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First timer building a duck house

Discussion in 'Ducks' started by Smurfbrew, Jul 30, 2014.

  1. Smurfbrew

    Smurfbrew Chirping

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    Hi everyone. I'm expecting my first ducks in about a month and I'm in the process of building my duck house. I'm only using salvaged material since it's available and free. My questions are many, but specifically, should I insulate the house? I live in the Midwest and it'll get really cold in the winter.

    Another question is what do you think about lining the inside with plastic? That way it would be easy to clean, but I'm concerned about it then holding in the moisture and getting moldy. Should I maybe only do the floor? I would like to get this right the first time so I'm not trying to rebuild in the middle of winter.
     

  2. Gatsbysmum

    Gatsbysmum Chirping

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    Hey, yes you should insulate or at the very least put a heat lamp in the coop in the winter. If you're using plastic I'd just do the floor as it'd get moist in there and you want to avoid suffocation. Keep in mind though that they could slip if the floor doesn't have much grip.
     
    Last edited: Jul 30, 2014
  3. Smurfbrew

    Smurfbrew Chirping

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    Thanks Gatsby. I've got a bunch of leftover insulation that I could use. I am a little worried that it might be too warm in the summer for them though.
     
  4. Miss Lydia

    Miss Lydia Loving this country life Premium Member

    If you insulate you'll need to cover with something other than plastic because they will nibble and begin tearing it off the wall. and you don't want them eating the insulation either or the plastic, for the floor use cheap vinyl flooring that's what most of us use easy to clean and you'll be putting shavings on top of it also i hope so that wil linsulate the floor. Ducks have good insulation anyway with a thick layer of down under their feather and can handle very cold temps as long as they don't have a breeze blowing over them. but they need plenty of ventilation even in winter. Yopui can even use vinyl on the walls if you want to but I haven't done that and my walls in my 4 yr old duck house are not nasty at all. If you use plenty of ventilation you shouldn't have moisture in your house unless you use a heat lamp then you probably will. [​IMG] Welcome to BYC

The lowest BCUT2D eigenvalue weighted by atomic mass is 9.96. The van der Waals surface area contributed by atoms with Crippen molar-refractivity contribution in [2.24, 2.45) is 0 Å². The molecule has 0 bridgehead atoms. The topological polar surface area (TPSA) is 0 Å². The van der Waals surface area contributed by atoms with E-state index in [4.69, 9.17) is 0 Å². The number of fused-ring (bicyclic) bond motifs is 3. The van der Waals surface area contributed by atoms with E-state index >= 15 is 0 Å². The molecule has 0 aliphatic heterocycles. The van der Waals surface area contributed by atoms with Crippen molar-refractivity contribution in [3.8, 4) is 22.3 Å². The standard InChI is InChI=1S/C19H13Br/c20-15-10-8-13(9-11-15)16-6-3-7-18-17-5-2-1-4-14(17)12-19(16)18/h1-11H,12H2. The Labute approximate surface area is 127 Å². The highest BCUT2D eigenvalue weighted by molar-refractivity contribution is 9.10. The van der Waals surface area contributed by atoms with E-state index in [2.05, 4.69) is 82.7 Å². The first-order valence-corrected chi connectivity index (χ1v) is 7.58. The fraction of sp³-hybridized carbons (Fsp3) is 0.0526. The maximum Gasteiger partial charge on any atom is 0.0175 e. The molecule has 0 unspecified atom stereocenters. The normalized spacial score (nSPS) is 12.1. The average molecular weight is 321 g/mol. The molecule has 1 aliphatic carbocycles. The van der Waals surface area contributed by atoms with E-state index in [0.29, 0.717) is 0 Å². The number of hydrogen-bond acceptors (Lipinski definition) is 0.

5. Smurfbrew

    Smurfbrew Chirping

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    Hi Lydia! Thanks for the great info! I was going to use plywood on the inside walls if I was going to insulate, just not sure if I had enough.

    How much ventilation is enough? I was thinking of just one opening, maybe 3 or 4 inches tall across the whole width of the house, right under the eaves.

    And the plastic I was considering is hard to describe. It came from a restaurant drop ceiling. They were custom built light panels of a thin opaque plastic that would fit nicely in the shell I've got started. if I used them for the interior walls, then I would have plenty of plywood for the exterior ones.